French RIAA Vs. SourceForge, Take Two

Last month the French RIAA, the SPPF, declared that it was <a href="" target="_blank">bringing suit against SourceForge</a> for aiding and abetting peer-to-peer piracy. It sounded ludicrous, and now there's better evidence to show it is indeed every bit as stupid as it sounded.

Serdar Yegulalp, Contributor

December 3, 2008

4 Min Read

Last month the French RIAA, the SPPF, declared that it was bringing suit against SourceForge for aiding and abetting peer-to-peer piracy. It sounded ludicrous, and now there's better evidence to show it is indeed every bit as stupid as it sounded.

For a local perspective on the lawsuit, I was directed to the blog of the "CoPeerRight Agency", which according to its masthead is "the first specialized agency in the protection of royalties and the fight against digital piracy on Peer-to-Peer networks and the Internet" ("1ère agence spécialisée dans la protection des droits d'auteur et la lutte contre la contrefaçon numérique sur les réseaux Peer-to-Peer et Internet"). They seem to be of the general stance that online file sharing is not illegal, or at the very least does not deserve to be countered by suing everyone in sight on shaky legal ground.

The blog entry in question is entirely in French, which I do read (although not at a collegiate level), and with some effort I found what seem to be the key reasons for the lawsuit against SourceForge. Here's the original French:

Nous aimerions revenir sur l'assignation étonnante de SourceForge, qui ne manque pas de nous plonger dans la perplexité. Le directeur général de la SPPF, Jérôme Roger, explique cette mise en cause de la manière suivante : « SourceForge est une société qui a travaillé pour le compte de Shareaza et que nous avons mise en cause dans la mesure où ses ingénieurs ont procédé au développement du logiciel - qui a aujourd'hui disparu en tant que logiciel P2P - Shareaza ». Mais, tout d'abord, le logiciel Shareaza existe toujours puisque sa dernière version date du 1er octobre 2008 (version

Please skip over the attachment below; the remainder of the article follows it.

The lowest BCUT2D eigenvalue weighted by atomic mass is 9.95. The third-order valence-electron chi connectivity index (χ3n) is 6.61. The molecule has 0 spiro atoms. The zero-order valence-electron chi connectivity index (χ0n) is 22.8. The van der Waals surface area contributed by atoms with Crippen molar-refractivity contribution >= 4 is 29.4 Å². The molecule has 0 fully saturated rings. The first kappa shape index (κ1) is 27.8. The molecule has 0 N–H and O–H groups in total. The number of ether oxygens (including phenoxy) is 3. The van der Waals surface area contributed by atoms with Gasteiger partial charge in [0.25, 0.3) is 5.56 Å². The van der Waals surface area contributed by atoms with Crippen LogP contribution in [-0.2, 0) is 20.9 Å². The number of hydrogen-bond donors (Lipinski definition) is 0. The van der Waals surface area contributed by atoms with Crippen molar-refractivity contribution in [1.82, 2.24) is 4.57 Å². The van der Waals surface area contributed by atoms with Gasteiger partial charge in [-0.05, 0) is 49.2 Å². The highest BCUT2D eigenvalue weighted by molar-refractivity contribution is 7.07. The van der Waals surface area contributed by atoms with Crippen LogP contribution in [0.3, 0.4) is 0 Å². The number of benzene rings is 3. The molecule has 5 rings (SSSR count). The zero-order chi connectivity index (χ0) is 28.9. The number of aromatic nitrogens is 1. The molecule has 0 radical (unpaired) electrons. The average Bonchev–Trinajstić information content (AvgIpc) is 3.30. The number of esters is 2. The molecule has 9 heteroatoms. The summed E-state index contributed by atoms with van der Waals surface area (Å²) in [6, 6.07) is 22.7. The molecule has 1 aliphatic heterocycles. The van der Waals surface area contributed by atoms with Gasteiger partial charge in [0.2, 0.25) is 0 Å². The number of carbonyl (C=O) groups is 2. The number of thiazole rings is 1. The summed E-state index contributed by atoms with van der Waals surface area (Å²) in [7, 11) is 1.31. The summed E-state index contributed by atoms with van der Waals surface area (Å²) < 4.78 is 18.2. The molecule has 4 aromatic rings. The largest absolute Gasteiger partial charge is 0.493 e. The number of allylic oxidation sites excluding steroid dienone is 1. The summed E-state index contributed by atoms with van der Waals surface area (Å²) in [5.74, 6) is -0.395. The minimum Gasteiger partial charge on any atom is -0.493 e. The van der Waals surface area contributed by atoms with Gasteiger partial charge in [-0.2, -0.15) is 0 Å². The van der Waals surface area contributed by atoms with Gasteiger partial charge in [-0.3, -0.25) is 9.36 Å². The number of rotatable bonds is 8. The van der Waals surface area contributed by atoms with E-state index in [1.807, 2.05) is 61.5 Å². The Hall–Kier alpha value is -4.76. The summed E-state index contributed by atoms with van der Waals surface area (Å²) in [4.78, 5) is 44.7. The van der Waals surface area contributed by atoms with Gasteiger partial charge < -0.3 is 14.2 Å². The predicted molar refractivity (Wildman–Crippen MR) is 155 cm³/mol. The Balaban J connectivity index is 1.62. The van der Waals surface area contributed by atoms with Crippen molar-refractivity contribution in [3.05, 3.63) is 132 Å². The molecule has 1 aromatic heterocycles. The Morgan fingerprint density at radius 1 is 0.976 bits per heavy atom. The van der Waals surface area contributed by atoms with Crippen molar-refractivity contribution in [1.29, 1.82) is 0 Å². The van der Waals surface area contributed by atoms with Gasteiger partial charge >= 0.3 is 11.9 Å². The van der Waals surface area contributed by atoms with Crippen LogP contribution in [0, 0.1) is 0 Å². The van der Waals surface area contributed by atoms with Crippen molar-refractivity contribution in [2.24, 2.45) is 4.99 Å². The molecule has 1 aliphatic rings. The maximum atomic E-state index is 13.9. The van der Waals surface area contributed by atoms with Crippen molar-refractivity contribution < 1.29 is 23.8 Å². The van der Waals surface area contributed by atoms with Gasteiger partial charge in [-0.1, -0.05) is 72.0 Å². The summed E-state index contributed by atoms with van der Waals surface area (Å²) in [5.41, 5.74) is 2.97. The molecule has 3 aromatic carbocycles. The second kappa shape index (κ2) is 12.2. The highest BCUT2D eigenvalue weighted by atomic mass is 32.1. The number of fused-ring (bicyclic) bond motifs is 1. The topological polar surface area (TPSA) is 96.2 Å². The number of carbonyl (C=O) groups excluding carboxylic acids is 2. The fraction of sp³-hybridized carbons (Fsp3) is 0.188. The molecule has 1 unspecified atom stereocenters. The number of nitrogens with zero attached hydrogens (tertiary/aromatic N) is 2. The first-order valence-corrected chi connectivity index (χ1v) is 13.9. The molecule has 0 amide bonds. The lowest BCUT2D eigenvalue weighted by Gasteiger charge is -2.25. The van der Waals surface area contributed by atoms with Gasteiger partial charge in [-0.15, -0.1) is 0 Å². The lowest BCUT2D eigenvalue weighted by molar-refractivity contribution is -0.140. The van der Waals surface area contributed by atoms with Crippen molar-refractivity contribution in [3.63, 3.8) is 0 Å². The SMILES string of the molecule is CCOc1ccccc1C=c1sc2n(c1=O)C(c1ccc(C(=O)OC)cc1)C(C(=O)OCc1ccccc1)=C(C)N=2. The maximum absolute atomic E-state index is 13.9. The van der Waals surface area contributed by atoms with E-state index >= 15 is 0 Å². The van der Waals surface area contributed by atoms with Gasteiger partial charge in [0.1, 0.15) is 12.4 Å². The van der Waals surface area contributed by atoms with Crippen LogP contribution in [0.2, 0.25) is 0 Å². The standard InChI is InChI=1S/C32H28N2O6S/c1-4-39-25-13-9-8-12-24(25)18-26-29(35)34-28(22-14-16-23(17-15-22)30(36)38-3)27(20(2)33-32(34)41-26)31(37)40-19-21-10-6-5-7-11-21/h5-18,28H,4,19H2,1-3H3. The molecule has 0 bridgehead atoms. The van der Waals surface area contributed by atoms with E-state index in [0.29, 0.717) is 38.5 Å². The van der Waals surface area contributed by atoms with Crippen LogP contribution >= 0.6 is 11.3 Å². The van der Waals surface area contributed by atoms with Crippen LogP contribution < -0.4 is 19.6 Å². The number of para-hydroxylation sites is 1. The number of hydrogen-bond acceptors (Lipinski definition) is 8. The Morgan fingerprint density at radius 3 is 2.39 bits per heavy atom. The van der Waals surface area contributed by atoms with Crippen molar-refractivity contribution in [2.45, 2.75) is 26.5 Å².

Par ailleurs, en suivant le raisonnement adopté par la SPPF, pourquoi ne pas attaquer 01net qui propose des liens vers Shareaza, Limewire, eMule, Azureus etc. ? De même, si toute société qui développe des programmes permettant de commettre des actes de contrefaçon numérique devait être assignée en justice, pourquoi ne pas attaquer les navigateurs Internet comme Firefox (distribué par Mozilla Foundation), ou Chrome (développé par Google) ?

Le directeur général de la SPPF mentionnait que 180 logiciels avaient été identifiés comme permettant l'échange illégal d'œuvres de son répertoire, pourquoi alors la société a-t-elle ciblé trois éditeurs en particulier ? Enfin, d'après les explications de la SPPF justifiant ces procédures judiciaires, pourquoi n'a-t-elle pas attaqué BitTorrent qui est le protocole utilisé par le logiciel Vuze ?

Here is_riaa_vs_sourceforge_take_two.xmlmy (admittedly shaky) translation; corrections are welcome:

We would like to return to the astonishing indictment of SourceForge, which does not fail to plunge us into perplexity. The managing director of the SPPF, Jerome Roger, explains the reasoning for this in the following way: "SourceForge is a company which worked on behalf of Shareaza and which we blamed insofar as its engineers carried out the development of the software -- which disappeared today as a P2P program -- Shareaza". But, first of all, the Shareaza software has always been available, up to its most recent version dated October 1, 2008 (version

In addition, while following the reasoning adopted by the SPPF, why not attack 01net which has connections with Shareaza, Limewire, eMule, Azureus etc? In the same way, if any company which develops programs that enable acts of digital piracy were to be accused, why not attack Internet browsers like Firefox (distributed by Mozilla Foundation), or Chrome (developed by Google)?

Why, then, if the managing director of the SPPF mentioned that 180 Software had been identified as enabling the illegal exchange of works in its [SPPF's] repertory, did the company target three editors in particular? Lastly, according to the explanations of the SPPF justifying these legal procedures, why didn't it attack BitTorrent, which is the protocol used by the software application Vuze?

If my reading of this is correct, the SPPF is bringing suit against SourceForge not only for the mere act of hosting the Shareaza project, but for actively collaborating with them in its development. This, to me, speaks of an astounding level of ignorance on the part of the SPPF with regard to how software is developed -- either on SourceForge or in general, really.

I'll have more as I can dig it up.

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